RIO DE JANEIRO (Reuters) - Odebrecht SA [ODBES.UL], the Brazilian engineering company at the center of a historic corruption scandal, paid out a total of about $3.3 billion in bribes in the nine years through 2014, according to testimony cited by local media on Saturday.
Through a department specifically established to pay politicians and other recipients for public works contracts, Odebrecht paid as much as $730 million annually in both 2012 and 2013, the years when bribe payments peaked, according to a spreadsheet that a former executive reportedly gave investigators as part of a plea deal.
The $3.3 billion figure, and related annual tallies as laid out in the spreadsheet, were reported on Saturday by the G1 news site of the Globo media group and the Estado de S. Paulo, a leading newspaper.
Officials at Odebrecht could not immediately be reached for comment.
A trove of plea deal testimony unsealed this week by a Supreme Court justice is shedding light on the extent and manner in which Odebrecht, once Latin America’s most successful engineering firm, routinely paid officials in Brazil and other countries in exchange for winning contracts.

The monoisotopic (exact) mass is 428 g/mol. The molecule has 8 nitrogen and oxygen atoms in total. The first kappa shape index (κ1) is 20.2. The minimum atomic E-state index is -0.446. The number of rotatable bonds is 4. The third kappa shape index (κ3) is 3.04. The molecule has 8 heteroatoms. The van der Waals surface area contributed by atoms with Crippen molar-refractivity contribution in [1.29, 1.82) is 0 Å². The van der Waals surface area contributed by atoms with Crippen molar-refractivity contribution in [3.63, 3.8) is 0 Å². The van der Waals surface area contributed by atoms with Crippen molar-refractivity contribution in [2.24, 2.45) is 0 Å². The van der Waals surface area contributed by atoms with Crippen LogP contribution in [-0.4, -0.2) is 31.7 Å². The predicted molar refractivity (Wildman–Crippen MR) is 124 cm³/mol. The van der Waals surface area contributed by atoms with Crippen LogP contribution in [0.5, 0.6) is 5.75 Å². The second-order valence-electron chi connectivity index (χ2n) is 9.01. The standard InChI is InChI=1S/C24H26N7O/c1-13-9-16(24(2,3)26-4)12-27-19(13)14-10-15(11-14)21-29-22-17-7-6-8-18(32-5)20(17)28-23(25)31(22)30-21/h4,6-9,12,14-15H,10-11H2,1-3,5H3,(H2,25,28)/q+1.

The testimony was unsealed as the justice, Edson Fachin, authorized investigations of eight government ministers, 12 governors and dozens of federal lawmakers implicated in the scandal, uncovered three years ago because of a kickback investigation at the state-run oil company Petroleo Brasileiro SA, or Petrobras (PETR4.SA).
Odebrecht, whose former chief executive has been jailed since 2015 because of the probe, negotiated a far-reaching plea agreement with Brazilian investigators last year, leading to testimony by about 80 company executives and employees.
Along with an affiliate, Odebrecht also agreed last year to pay at least $3.5 billion to U.S. and Swiss investigators for international charges related to the scandal.
Earlier on Saturday, Estado de S. Paulo also reported that Brazilian authorities were investigating if any of the foreign kickbacks the company has already admitted to violated Brazilian law. The company made those payments in countries including Mexico, Ecuador, Peru and Angola.
Reporting by Paulo Prada; Editing by Sandra Maler